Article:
By Fran Humber, Research Coordinator, Andavadoaka, Madagascar.
Over the last week in Andavadoaka there has only been one thing on our minds – turtles! A festival to raise awareness about marine turtles and their conservation in Velondriake has kicked off in Andavadoaka with two days of presentations, films, a pirogue race and, of course, our man-sized turtle mascot. The festival slogan ‘Fano Lany, Vezo Manegny’ (if turtles disappear, the Vezo will regret) aims to build upon the RARE social marketing campaign in 2010 which used the Vezo identity as a means to create a sense of marine resource ownership amongst Vezo communities within the Velondriake Marine Protected Area.
Former shark fisherman Thomas, BV’s resident turtle expert, has spearheaded the festival and has spent the last week spreading news over the radio and around Velondriake’s 24 villages. A lovingly handmade turtle costume from Toliara has also enthralled the children and piqued the interest of even some of the more guarded residents.
The highlight of the first day was a pirogue race that, after two changes of wind direction within an hour, eventually started from the south of Andavadoaka’s main beach. The winner hoisted his own personal flag to the top of his mast and sailed along the village coastline proclaiming his victory. A dance competition followed to keep the audience captivated until sunset and a presentation and film on turtles could be projected onto an outdoor screen in the village beneath the stars.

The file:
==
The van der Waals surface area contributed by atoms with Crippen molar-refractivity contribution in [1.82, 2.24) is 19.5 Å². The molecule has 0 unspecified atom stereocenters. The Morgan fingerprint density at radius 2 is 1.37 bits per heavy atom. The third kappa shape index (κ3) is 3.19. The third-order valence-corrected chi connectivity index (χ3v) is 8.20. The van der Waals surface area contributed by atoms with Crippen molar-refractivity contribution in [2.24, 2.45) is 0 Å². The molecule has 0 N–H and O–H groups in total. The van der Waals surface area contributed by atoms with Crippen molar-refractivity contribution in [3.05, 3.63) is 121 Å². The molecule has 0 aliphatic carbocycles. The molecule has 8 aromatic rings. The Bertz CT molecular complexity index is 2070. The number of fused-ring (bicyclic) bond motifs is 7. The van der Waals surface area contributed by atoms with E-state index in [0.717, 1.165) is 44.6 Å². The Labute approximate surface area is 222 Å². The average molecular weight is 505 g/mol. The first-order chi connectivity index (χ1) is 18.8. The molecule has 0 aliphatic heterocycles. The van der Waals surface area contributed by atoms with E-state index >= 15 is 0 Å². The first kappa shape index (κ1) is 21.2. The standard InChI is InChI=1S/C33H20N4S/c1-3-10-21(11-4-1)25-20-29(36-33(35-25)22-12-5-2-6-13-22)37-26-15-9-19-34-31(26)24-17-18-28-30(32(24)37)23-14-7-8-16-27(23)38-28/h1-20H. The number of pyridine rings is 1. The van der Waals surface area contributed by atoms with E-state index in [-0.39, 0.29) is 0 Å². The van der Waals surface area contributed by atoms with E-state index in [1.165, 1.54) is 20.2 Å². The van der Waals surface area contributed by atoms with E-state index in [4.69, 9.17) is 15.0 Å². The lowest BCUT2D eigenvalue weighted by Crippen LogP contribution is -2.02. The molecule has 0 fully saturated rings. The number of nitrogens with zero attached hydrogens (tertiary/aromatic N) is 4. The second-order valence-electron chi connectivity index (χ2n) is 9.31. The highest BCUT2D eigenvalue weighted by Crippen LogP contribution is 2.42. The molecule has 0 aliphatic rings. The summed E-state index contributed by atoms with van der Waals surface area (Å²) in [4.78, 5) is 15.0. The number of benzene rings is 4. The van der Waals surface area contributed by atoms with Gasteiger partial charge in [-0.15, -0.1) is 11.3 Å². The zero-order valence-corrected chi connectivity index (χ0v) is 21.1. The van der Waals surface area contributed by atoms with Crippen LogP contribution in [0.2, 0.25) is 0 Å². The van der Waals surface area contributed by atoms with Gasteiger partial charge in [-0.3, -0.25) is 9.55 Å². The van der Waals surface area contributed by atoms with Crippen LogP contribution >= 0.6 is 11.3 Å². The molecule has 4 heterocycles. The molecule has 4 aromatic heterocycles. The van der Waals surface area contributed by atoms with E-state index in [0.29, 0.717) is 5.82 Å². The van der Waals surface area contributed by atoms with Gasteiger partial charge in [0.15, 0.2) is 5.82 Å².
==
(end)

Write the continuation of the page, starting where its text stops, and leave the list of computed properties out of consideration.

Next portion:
A children’s workshop started on the second day of festivities, in which Thomas managed the impossible – around seventy children sitting quietly intently listening to his messages on marine turtle biology and conservation – interrupted only by a simultaneous noise of ‘iieeeeee’ (yes) to show understanding by the children. A face painting frenzy followed with children adorned with multicoloured turtles.
The day ended with theatre, music and quizzes in the village. The crowd swayed and pushed with anticipation to see who could hold their breath longest in a bucket of water – a game to see who could be the best turtle. As darkness set in the quiz continued and the crowd stayed transfixed until the last question, “what do green and loggerhead turtles like to eat?” was answered correctly by a young child and the festival in Andavadoaka was officially over, bringing to an end 48 hours of discussion and celebration of Madagascar’s marine turtles.
Over the next 2 weeks the festival team will travel to another four villages in Velondriake to spread the conservation messages.
For more information about Blue Ventures’ marine turtle conservation work please:
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